Sportin’ Life writes:
I liked Brown’s overall style--relaxed, non-aggressive, “soft and fuzzy,” yes, but firm on principle. She came across as innocent of the fact that O’Reilly was playing “gotcha” at a couple of points and trying to bait her. I don’t know if this reflected lack of experience or conscious strategy, but it worked well.
Just one problem, though:
There was one thing I caught that seemed a bit rough. That was right at the beginning when O’Reilly got Brown to seemingly acknowledge that “secular” really means “atheist.” Right-wing talking point alert! His question technically had to do with the name of the Coalition, and of course Brown answered truthfully. But I think there was a propaganda motive behind asking it that she might have responded to.
Brown’s specific constituency is the godless Secular Coalition, but the broader (lowercase) secular community includes lots of believers too. Theoretically, it should include everyone who supports the Constitution because “secular” refers to the civil sphere as distinct from the church, right? There must be a clear and concise way to get this point across when it comes up in the future. It seems an important one.
This is indeed something Brown will have some problems with. As the author notes, the people whom she personally represents is a a group of godless secularists; the general principle which she promotes is secularism — and secularism is something that exists equally for believers and nonbelievers. If she were representing a group of godless car wash dealerships, it wouldn’t be a problem because no one imagines that running a car wash is necessarily for atheists. Conservative theocrats, though, have been pushing the idea that secularism is atheistic and it’s important not to let them claim victory with this bit of rhetorical dishonesty.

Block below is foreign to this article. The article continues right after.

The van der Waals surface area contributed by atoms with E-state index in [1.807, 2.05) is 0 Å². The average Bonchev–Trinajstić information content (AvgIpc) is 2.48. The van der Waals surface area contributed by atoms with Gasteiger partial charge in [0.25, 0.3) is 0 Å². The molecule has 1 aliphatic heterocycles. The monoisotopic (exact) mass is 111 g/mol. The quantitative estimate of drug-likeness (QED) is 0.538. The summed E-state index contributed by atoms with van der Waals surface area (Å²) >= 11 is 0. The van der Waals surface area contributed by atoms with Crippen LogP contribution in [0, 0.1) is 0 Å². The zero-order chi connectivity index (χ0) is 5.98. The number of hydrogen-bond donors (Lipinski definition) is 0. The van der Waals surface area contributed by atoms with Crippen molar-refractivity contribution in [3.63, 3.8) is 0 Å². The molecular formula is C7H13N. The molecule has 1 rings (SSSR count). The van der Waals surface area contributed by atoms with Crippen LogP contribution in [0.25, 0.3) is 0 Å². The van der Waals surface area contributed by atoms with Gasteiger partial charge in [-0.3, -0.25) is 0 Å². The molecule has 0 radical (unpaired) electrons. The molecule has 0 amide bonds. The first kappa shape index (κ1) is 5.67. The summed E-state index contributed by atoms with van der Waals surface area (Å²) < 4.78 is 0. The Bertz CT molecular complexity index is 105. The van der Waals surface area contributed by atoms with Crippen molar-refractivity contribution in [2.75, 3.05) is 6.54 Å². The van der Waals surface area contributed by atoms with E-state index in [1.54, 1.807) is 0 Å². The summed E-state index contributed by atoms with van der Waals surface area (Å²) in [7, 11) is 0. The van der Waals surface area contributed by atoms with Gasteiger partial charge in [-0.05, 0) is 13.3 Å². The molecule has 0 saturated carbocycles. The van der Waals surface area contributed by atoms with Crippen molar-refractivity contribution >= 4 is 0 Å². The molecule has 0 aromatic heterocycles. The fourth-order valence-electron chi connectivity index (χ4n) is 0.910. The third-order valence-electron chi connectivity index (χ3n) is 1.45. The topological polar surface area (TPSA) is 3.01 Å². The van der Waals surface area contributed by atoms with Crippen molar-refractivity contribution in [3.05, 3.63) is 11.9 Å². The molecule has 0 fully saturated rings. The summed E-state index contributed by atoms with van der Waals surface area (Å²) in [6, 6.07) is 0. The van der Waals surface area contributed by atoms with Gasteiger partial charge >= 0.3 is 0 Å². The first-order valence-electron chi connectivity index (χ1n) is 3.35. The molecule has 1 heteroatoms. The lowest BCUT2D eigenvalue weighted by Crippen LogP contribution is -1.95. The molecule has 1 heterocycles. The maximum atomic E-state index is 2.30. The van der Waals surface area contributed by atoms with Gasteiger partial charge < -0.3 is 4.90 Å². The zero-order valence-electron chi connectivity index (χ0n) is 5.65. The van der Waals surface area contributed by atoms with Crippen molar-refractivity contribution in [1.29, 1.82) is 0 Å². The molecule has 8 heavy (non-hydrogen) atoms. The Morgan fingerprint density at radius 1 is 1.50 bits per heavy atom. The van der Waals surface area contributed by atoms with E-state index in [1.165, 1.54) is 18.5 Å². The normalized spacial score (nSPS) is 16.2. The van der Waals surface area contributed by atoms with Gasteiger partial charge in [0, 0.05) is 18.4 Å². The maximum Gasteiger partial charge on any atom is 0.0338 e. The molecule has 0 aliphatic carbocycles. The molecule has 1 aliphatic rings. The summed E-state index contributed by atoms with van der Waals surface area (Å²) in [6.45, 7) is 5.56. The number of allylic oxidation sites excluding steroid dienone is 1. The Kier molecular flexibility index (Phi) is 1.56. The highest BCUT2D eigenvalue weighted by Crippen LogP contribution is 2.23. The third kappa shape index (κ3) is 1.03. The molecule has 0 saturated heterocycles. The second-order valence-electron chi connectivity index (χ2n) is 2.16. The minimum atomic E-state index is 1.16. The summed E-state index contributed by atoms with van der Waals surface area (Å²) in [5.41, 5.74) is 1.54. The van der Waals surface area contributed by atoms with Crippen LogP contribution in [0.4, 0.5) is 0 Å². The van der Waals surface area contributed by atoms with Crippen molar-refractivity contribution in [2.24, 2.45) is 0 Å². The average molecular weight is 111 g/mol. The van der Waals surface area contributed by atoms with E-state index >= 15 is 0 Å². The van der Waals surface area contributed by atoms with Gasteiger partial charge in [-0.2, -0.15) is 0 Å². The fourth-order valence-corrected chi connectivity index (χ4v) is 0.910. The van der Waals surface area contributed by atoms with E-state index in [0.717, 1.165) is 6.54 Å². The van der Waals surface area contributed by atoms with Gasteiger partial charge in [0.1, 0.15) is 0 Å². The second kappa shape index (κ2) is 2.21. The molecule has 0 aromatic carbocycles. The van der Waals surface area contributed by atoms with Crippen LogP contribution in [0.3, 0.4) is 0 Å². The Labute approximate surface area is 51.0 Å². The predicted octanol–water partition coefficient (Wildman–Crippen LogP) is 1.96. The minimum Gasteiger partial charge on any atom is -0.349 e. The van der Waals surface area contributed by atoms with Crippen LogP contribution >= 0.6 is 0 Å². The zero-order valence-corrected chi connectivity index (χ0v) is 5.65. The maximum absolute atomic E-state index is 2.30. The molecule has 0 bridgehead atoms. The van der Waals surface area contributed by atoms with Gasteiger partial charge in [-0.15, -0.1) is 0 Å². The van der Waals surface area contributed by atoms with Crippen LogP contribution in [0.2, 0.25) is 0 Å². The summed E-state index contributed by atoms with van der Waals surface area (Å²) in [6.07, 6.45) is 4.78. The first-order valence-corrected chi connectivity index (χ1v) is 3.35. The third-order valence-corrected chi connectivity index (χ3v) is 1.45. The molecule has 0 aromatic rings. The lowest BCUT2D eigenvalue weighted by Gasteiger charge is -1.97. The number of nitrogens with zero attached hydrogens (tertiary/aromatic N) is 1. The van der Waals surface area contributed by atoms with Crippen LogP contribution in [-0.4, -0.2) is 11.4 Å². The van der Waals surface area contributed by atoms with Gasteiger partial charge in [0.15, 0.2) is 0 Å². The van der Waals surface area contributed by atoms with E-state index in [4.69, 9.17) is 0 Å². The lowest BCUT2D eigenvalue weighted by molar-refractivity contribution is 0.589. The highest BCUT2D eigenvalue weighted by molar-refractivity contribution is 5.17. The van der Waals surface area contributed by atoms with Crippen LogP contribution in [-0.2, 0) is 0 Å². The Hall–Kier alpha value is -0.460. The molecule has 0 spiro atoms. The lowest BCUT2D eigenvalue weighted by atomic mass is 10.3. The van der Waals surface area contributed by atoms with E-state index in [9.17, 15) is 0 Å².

Even if we were to push the idea of secularism to its extreme and insist that no support of secularism could be religious, it still wouldn’t be limited to atheists. There are atheists who are religious and theists who are irreligious, so secularism would still include both believers and nonbelievers. Such an extreme view of secularism is inaccurate, though, and it does indeed include religious people who think that civil, government institutions should not be religious in orientation.